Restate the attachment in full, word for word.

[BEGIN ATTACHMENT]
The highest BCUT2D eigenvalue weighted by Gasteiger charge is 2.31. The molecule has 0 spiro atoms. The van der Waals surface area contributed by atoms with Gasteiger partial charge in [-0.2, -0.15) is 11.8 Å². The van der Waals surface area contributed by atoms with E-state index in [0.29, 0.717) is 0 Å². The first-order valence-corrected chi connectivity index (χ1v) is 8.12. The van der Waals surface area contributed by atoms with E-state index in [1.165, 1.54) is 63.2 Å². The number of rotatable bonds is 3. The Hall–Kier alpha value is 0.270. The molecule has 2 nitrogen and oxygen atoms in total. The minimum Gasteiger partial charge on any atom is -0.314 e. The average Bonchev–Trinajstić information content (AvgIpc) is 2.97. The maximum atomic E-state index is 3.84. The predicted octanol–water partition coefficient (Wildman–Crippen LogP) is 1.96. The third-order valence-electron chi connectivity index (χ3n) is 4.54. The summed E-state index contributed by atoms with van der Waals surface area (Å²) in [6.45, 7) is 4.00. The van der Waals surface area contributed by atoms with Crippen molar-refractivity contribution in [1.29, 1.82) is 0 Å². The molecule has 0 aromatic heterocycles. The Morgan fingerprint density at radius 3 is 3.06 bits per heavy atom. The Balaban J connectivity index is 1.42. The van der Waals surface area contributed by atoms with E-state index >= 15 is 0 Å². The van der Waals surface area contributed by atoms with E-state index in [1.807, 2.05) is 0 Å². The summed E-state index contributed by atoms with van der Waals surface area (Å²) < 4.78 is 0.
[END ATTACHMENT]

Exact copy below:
The highest BCUT2D eigenvalue weighted by Gasteiger charge is 2.31. The molecule has 0 spiro atoms. The van der Waals surface area contributed by atoms with Gasteiger partial charge in [-0.2, -0.15) is 11.8 Å². The van der Waals surface area contributed by atoms with E-state index in [0.29, 0.717) is 0 Å². The first-order valence-corrected chi connectivity index (χ1v) is 8.12. The van der Waals surface area contributed by atoms with E-state index in [1.165, 1.54) is 63.2 Å². The number of rotatable bonds is 3. The Hall–Kier alpha value is 0.270. The molecule has 2 nitrogen and oxygen atoms in total. The minimum Gasteiger partial charge on any atom is -0.314 e. The average Bonchev–Trinajstić information content (AvgIpc) is 2.97. The maximum atomic E-state index is 3.84. The predicted octanol–water partition coefficient (Wildman–Crippen LogP) is 1.96. The third-order valence-electron chi connectivity index (χ3n) is 4.54. The summed E-state index contributed by atoms with van der Waals surface area (Å²) in [6.45, 7) is 4.00. The van der Waals surface area contributed by atoms with Crippen molar-refractivity contribution in [1.29, 1.82) is 0 Å². The molecule has 0 aromatic heterocycles. The Morgan fingerprint density at radius 3 is 3.06 bits per heavy atom. The Balaban J connectivity index is 1.42. The van der Waals surface area contributed by atoms with E-state index >= 15 is 0 Å². The van der Waals surface area contributed by atoms with E-state index in [1.807, 2.05) is 0 Å². The summed E-state index contributed by atoms with van der Waals surface area (Å²) < 4.78 is 0.